Bloomberg News reports NJ retains its crown as tops for national property taxes. The 2011 average was just over $7,750, up 20% since 2009, and 66% since 2001, though slowed to a 2.4% gain over 2o1o by a Christie 2 percent cap that went into effect last year.
Inflation risk, along with market risk and regulatory risk, is one of the principal threats to your retirement income stream. A 66% percent jump in 10 years is double the rate of inflation most planners project today for the decades ahead. If you are a home owner, property tax will be a significant part of your retirement budget. It’s enough to make you want to leave home!
I’m adding a series of PDF booklets to the LFA website on Managing Retirement Decisions produced by the Society of Actuaries. The first is “Where to Live in Retirement,” which looks at the variety of issues you face planning housing during your non-working years.
Housing is central to retirement planning, since it anchors a myriad lifestyle and financial options and decisions. Aside from the local weather and cost-of-living, there are other inter-related considerations such as proximity to family and friends, health and access to healthcare, public transportation, options for recreation, hobbies, and continuing education, and opportunities for full or part-time work, starting a new small business, or volunteering.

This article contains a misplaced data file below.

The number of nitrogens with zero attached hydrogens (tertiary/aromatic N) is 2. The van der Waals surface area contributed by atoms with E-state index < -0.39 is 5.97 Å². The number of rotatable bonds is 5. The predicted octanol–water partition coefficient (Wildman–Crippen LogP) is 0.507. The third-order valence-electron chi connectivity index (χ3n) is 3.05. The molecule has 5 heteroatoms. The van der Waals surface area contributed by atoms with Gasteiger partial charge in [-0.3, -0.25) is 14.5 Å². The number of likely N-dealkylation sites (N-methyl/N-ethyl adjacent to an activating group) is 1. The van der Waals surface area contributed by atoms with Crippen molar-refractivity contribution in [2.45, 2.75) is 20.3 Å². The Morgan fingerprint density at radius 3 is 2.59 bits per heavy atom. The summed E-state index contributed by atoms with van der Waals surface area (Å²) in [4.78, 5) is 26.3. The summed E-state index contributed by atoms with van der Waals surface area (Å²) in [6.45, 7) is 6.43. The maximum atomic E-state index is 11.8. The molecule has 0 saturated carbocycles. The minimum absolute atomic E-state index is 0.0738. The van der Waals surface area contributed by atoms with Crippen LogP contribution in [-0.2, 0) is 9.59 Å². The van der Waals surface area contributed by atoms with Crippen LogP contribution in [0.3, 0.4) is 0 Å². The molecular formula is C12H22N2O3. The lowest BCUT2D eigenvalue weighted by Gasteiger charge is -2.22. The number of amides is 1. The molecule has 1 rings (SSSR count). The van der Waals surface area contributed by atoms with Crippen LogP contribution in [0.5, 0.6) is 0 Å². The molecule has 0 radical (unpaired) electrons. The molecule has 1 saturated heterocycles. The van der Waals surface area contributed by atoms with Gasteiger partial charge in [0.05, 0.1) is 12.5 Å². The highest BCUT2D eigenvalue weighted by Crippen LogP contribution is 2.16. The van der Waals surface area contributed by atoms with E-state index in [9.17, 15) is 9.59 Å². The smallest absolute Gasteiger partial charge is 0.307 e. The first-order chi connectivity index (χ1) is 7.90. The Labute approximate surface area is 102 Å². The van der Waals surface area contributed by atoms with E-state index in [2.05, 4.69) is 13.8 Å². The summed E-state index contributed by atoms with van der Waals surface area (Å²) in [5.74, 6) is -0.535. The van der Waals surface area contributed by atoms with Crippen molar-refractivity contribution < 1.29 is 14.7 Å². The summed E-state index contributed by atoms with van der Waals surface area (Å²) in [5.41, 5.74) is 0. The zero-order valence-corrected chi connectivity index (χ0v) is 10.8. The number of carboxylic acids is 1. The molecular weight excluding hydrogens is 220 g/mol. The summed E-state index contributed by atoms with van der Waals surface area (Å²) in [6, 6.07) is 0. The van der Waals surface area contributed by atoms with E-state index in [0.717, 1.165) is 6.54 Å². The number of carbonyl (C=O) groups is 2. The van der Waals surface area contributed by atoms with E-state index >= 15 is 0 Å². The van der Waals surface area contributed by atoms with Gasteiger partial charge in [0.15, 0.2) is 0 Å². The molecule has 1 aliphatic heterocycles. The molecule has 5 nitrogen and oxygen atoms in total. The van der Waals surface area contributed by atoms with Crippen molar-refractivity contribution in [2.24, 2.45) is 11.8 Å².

If you are in reasonable health, you should consider that retirement housing is not necessarily a one-time choice. This period of your life could extend 30 years and encompass two or three different phases. In your early retirement, you may feel more adventurous, and look for experiences living abroad or in a place you’ve always wanted to live but couldn’t because of your work. As you grow older, you may find a more retirement-centered community offers conveniences and advantages as you slow down your pace. And after that, elder care issues may become foremost.
Take a look at the brochure, and the others I will be adding. Planning now will make some of the more difficult transitions to come that much easier.